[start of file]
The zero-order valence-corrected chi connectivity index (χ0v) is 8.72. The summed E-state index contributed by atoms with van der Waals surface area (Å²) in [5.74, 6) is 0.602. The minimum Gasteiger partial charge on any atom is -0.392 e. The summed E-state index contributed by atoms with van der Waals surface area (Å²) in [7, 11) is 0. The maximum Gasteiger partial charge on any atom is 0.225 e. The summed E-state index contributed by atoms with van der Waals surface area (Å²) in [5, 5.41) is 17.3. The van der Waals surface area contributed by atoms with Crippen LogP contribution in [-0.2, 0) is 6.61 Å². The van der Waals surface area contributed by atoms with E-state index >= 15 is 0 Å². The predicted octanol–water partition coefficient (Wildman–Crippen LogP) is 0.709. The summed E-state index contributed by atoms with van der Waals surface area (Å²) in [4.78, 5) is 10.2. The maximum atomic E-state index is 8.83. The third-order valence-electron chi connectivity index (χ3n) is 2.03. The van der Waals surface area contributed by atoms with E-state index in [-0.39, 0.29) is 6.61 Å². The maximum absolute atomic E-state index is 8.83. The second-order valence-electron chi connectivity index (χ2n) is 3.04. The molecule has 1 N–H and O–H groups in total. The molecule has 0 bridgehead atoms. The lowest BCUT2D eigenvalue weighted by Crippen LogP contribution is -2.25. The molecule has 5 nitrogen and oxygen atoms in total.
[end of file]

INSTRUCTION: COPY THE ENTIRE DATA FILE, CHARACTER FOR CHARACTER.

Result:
The zero-order valence-corrected chi connectivity index (χ0v) is 8.72. The summed E-state index contributed by atoms with van der Waals surface area (Å²) in [5.74, 6) is 0.602. The minimum Gasteiger partial charge on any atom is -0.392 e. The summed E-state index contributed by atoms with van der Waals surface area (Å²) in [7, 11) is 0. The maximum Gasteiger partial charge on any atom is 0.225 e. The summed E-state index contributed by atoms with van der Waals surface area (Å²) in [5, 5.41) is 17.3. The van der Waals surface area contributed by atoms with Crippen LogP contribution in [-0.2, 0) is 6.61 Å². The van der Waals surface area contributed by atoms with E-state index >= 15 is 0 Å². The predicted octanol–water partition coefficient (Wildman–Crippen LogP) is 0.709. The summed E-state index contributed by atoms with van der Waals surface area (Å²) in [4.78, 5) is 10.2. The maximum atomic E-state index is 8.83. The third-order valence-electron chi connectivity index (χ3n) is 2.03. The van der Waals surface area contributed by atoms with E-state index in [-0.39, 0.29) is 6.61 Å². The maximum absolute atomic E-state index is 8.83. The second-order valence-electron chi connectivity index (χ2n) is 3.04. The molecule has 1 N–H and O–H groups in total. The molecule has 0 bridgehead atoms. The lowest BCUT2D eigenvalue weighted by Crippen LogP contribution is -2.25. The molecule has 5 nitrogen and oxygen atoms in total.